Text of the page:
The Canterbury Tales By Geoffrey Chaucer Summary and Analysis The Canon's Yeoman's Prologue and Tale

Summary

At the completion of the tale of Saint Cecilia, a Canon, riding a dilapidated old hack, and his Yeoman, on an even worse hack, ride up to the pilgrims. The Host welcomes them and asks whether either has a tale to tell. The Yeoman answers immediately that his master knows much about mirth and jollity, and then he begins to tell the secrets of their trade and all he knows about alchemy. Seeing that the Yeoman plans to tell everything, the Canon slips away in shame.


The first part of the Yeoman's tale is autobiographical: He explains that once he had good clothes and a comfortable living, that he and the Canon are alchemists, and that he is so in debt because their attempts at alchemy always fail. He then tries to explain their occupation, their failed attempts at alchemy, and their elusive search for the Philosopher's Stone. The tale itself comprises the second part of The Canon's Yeoman's Tale.

A canon who practices alchemy borrows a mark from a priest. In three days time, the canon returns the mark and offers to reveal a couple of his discoveries. He sends for some quick silver and, by tricks, makes the priest believe that he turned the quick silver into real silver. Unaware of the trick, the priest is very pleased. Three times the canon tricks the priest, each time "turning" a less valuable object (quick silver, chalk, and then a twig) into silver. The beguiled priest buys the secret from the canon for 40 pounds, and the canon promptly disappears. The Yeoman ends his tale with a broadside attack on the subject of alchemy and a conglomeration of all the ridiculous terms used by alchemists.

Analysis

Just as The Second Nun's Tale closes, two strangers, a church canon and his servant (or yeoman), gallop up to the pilgrimage and join it. Before long the Yeoman reveals — half by accident — that the Canon is a thieving alchemist. The Canon flees the company, thereby essentially acknowledging his rascality, and the Yeoman renounces the practice of alchemy. He explains this renunciation to the pilgrims, and to himself as well, in two ways: first, in Part I of his tale, by a discussion of the pride of such alchemists as his master, an intelligent man whose sharp, unreasonable self-delusion leads him into cruelly deceiving other men; and then in Part II, which is a parable that implicitly condemns alchemy on the grounds that it makes men prey to exploitation by all sorts of rascals.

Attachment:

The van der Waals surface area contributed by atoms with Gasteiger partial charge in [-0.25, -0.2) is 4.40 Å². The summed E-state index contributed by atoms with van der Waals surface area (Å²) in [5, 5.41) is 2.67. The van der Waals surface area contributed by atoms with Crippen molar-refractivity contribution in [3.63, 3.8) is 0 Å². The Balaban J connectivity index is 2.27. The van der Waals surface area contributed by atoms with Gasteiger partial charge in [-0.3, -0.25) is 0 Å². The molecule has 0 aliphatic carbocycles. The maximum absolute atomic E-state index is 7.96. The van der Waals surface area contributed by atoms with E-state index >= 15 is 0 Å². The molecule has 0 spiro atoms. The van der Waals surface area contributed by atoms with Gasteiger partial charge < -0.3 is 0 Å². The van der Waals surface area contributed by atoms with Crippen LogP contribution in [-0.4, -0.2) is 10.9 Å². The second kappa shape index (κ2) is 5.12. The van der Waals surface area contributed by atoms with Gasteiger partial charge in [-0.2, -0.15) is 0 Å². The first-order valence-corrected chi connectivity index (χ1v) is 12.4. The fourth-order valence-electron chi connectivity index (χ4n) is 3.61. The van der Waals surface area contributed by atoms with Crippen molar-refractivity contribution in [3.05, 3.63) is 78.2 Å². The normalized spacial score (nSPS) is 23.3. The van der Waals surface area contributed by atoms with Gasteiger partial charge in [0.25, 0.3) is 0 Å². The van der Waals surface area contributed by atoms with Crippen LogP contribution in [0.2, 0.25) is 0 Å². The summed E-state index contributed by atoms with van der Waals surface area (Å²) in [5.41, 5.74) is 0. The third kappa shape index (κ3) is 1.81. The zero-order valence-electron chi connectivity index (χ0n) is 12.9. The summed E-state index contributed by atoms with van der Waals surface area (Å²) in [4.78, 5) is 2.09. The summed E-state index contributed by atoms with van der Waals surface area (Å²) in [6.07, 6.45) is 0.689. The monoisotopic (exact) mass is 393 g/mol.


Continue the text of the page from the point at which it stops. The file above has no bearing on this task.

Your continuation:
Because neither the Canon nor the Canon's Yeoman is presented in The Prologue, most authorities agree that this prologue and tale were written well after The Prologue.

During the Middle Ages, people believed that certain base metals lay in the ground for many years and, ultimately, became purer higher metals. They also believed that an alchemist could accelerate this process, turning a base metal (such as lead) into a precious metal (such as gold) in moments. Alchemy was considered a science by which this transmutation occurred. In truth, alchemy was pure charlatanism with the alchemist being the ultimate charlatan — a superb pretender to knowledge or skill.

Part I of the tale is a rogue's confession (compare it with the prologues of the Pardoner and the Wife of Bath). Part II is the story of how an alchemist dupes a poor, credulous priest. The sin of alchemists, the Yeoman says, is intellectual pride, which can result in a substitution of reason for faith, which is exactly what happens to the priest in Part II. On the basis of relatively little evidence of the alchemist's honesty, the priest forgets his vows and comes to accept the alchemist's pretensions.

Glossary

canon a member of a certain religious order.

Philosopher's Stone an imaginary substance sought by alchemists, who believed it to be capable of transmuting base metals into precious ones.

Arnold reference to Arnoldus de Villa, a fourteenth-century French physician, theologian, astrologer, and alchemist.

Luna . . . Sol moon and sun.

chimica senioris zadith tabula here, attributed by Chaucer to Plato but in the original publication (Theatrum Chemicum, 1695), it was attributed to Solomon.

ignotum per ignotius Latin, meaning "an unknown thing (explained by) a more unknown thing." In other words, to explain something difficult by using something even more difficult.

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